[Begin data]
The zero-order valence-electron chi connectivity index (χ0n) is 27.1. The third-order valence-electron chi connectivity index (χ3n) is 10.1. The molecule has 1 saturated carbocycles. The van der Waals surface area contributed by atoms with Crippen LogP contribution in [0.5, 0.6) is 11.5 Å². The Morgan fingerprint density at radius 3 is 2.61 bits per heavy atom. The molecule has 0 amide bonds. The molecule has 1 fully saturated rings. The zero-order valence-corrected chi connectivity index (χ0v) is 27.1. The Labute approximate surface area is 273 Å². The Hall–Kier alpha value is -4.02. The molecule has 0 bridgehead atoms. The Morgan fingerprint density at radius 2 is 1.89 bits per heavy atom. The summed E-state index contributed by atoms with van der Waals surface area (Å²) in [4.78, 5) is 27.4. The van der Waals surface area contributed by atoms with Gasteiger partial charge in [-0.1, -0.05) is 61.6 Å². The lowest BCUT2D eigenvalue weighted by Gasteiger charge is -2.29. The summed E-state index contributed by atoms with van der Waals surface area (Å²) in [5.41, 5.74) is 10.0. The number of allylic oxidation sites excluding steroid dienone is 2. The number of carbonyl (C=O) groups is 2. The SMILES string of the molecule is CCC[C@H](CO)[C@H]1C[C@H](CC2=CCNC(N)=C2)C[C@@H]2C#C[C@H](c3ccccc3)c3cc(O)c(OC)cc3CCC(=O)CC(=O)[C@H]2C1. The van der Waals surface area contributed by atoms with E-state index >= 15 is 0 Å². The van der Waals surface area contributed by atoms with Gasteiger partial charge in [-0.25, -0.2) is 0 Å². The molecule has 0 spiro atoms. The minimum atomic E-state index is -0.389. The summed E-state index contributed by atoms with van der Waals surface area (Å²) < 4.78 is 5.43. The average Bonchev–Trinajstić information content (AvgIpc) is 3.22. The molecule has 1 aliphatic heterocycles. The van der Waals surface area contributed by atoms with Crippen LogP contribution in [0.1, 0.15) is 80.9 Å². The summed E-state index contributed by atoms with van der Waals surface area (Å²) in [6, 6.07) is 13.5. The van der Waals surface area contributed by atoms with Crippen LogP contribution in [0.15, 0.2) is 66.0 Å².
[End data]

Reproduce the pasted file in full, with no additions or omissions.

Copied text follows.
The zero-order valence-electron chi connectivity index (χ0n) is 27.1. The third-order valence-electron chi connectivity index (χ3n) is 10.1. The molecule has 1 saturated carbocycles. The van der Waals surface area contributed by atoms with Crippen LogP contribution in [0.5, 0.6) is 11.5 Å². The Morgan fingerprint density at radius 3 is 2.61 bits per heavy atom. The molecule has 0 amide bonds. The molecule has 1 fully saturated rings. The zero-order valence-corrected chi connectivity index (χ0v) is 27.1. The Labute approximate surface area is 273 Å². The Hall–Kier alpha value is -4.02. The molecule has 0 bridgehead atoms. The Morgan fingerprint density at radius 2 is 1.89 bits per heavy atom. The summed E-state index contributed by atoms with van der Waals surface area (Å²) in [4.78, 5) is 27.4. The van der Waals surface area contributed by atoms with Gasteiger partial charge in [-0.1, -0.05) is 61.6 Å². The lowest BCUT2D eigenvalue weighted by Gasteiger charge is -2.29. The summed E-state index contributed by atoms with van der Waals surface area (Å²) in [5.41, 5.74) is 10.0. The number of allylic oxidation sites excluding steroid dienone is 2. The number of carbonyl (C=O) groups is 2. The SMILES string of the molecule is CCC[C@H](CO)[C@H]1C[C@H](CC2=CCNC(N)=C2)C[C@@H]2C#C[C@H](c3ccccc3)c3cc(O)c(OC)cc3CCC(=O)CC(=O)[C@H]2C1. The van der Waals surface area contributed by atoms with E-state index >= 15 is 0 Å². The van der Waals surface area contributed by atoms with Gasteiger partial charge in [-0.25, -0.2) is 0 Å². The molecule has 0 spiro atoms. The minimum atomic E-state index is -0.389. The summed E-state index contributed by atoms with van der Waals surface area (Å²) < 4.78 is 5.43. The average Bonchev–Trinajstić information content (AvgIpc) is 3.22. The molecule has 1 aliphatic heterocycles. The van der Waals surface area contributed by atoms with Crippen LogP contribution in [0.1, 0.15) is 80.9 Å². The summed E-state index contributed by atoms with van der Waals surface area (Å²) in [6, 6.07) is 13.5. The van der Waals surface area contributed by atoms with Crippen LogP contribution in [0.15, 0.2) is 66.0 Å².